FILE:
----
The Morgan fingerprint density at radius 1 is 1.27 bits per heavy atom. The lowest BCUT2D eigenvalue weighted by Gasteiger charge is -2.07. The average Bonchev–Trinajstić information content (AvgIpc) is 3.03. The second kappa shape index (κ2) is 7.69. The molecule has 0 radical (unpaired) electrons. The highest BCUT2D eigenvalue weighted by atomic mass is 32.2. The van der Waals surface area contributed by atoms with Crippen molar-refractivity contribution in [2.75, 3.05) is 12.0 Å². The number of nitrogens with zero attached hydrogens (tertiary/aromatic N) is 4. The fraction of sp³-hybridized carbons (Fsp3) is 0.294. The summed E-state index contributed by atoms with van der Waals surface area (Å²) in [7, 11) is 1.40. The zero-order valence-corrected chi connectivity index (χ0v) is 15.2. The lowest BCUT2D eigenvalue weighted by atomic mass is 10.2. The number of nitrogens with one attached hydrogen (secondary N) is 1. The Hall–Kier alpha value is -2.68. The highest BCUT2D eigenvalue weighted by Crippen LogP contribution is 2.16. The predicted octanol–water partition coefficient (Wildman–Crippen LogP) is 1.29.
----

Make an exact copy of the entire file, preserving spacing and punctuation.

The Morgan fingerprint density at radius 1 is 1.27 bits per heavy atom. The lowest BCUT2D eigenvalue weighted by Gasteiger charge is -2.07. The average Bonchev–Trinajstić information content (AvgIpc) is 3.03. The second kappa shape index (κ2) is 7.69. The molecule has 0 radical (unpaired) electrons. The highest BCUT2D eigenvalue weighted by atomic mass is 32.2. The van der Waals surface area contributed by atoms with Crippen molar-refractivity contribution in [2.75, 3.05) is 12.0 Å². The number of nitrogens with zero attached hydrogens (tertiary/aromatic N) is 4. The fraction of sp³-hybridized carbons (Fsp3) is 0.294. The summed E-state index contributed by atoms with van der Waals surface area (Å²) in [7, 11) is 1.40. The zero-order valence-corrected chi connectivity index (χ0v) is 15.2. The lowest BCUT2D eigenvalue weighted by atomic mass is 10.2. The number of nitrogens with one attached hydrogen (secondary N) is 1. The Hall–Kier alpha value is -2.68. The highest BCUT2D eigenvalue weighted by Crippen LogP contribution is 2.16. The predicted octanol–water partition coefficient (Wildman–Crippen LogP) is 1.29.